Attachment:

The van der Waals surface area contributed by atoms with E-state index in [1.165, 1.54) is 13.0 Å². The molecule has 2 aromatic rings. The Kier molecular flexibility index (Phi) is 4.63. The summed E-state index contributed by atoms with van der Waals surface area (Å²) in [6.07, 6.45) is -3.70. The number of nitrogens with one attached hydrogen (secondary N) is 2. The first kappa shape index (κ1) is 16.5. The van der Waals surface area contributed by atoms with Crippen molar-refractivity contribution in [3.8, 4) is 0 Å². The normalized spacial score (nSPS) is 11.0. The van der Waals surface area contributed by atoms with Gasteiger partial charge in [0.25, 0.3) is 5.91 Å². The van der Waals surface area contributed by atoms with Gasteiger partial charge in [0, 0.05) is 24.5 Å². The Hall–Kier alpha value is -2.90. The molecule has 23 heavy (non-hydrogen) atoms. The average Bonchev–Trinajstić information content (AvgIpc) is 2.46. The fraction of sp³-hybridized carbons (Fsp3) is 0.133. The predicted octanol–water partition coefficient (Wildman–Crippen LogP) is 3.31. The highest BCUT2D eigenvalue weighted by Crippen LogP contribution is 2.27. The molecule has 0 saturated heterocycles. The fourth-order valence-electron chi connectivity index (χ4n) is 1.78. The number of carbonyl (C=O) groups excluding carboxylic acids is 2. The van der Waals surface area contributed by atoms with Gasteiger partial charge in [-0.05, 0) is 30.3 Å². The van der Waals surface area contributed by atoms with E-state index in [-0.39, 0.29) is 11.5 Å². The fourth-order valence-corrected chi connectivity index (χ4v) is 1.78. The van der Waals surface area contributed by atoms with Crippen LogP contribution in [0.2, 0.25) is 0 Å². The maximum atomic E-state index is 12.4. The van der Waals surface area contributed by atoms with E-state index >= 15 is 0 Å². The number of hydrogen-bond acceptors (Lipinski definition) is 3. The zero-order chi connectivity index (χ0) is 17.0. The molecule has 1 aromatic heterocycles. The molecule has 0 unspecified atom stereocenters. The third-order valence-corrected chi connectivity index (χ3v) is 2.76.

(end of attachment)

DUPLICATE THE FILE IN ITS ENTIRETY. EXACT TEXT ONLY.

The van der Waals surface area contributed by atoms with E-state index in [1.165, 1.54) is 13.0 Å². The molecule has 2 aromatic rings. The Kier molecular flexibility index (Phi) is 4.63. The summed E-state index contributed by atoms with van der Waals surface area (Å²) in [6.07, 6.45) is -3.70. The number of nitrogens with one attached hydrogen (secondary N) is 2. The first kappa shape index (κ1) is 16.5. The van der Waals surface area contributed by atoms with Crippen molar-refractivity contribution in [3.8, 4) is 0 Å². The normalized spacial score (nSPS) is 11.0. The van der Waals surface area contributed by atoms with Gasteiger partial charge in [0.25, 0.3) is 5.91 Å². The van der Waals surface area contributed by atoms with Gasteiger partial charge in [0, 0.05) is 24.5 Å². The Hall–Kier alpha value is -2.90. The molecule has 23 heavy (non-hydrogen) atoms. The average Bonchev–Trinajstić information content (AvgIpc) is 2.46. The fraction of sp³-hybridized carbons (Fsp3) is 0.133. The predicted octanol–water partition coefficient (Wildman–Crippen LogP) is 3.31. The highest BCUT2D eigenvalue weighted by Crippen LogP contribution is 2.27. The molecule has 0 saturated heterocycles. The fourth-order valence-electron chi connectivity index (χ4n) is 1.78. The number of carbonyl (C=O) groups excluding carboxylic acids is 2. The van der Waals surface area contributed by atoms with Gasteiger partial charge in [-0.05, 0) is 30.3 Å². The van der Waals surface area contributed by atoms with E-state index in [-0.39, 0.29) is 11.5 Å². The fourth-order valence-corrected chi connectivity index (χ4v) is 1.78. The van der Waals surface area contributed by atoms with Crippen LogP contribution in [0.2, 0.25) is 0 Å². The maximum atomic E-state index is 12.4. The van der Waals surface area contributed by atoms with E-state index >= 15 is 0 Å². The number of hydrogen-bond acceptors (Lipinski definition) is 3. The zero-order chi connectivity index (χ0) is 17.0. The molecule has 1 aromatic heterocycles. The molecule has 0 unspecified atom stereocenters. The third-order valence-corrected chi connectivity index (χ3v) is 2.76.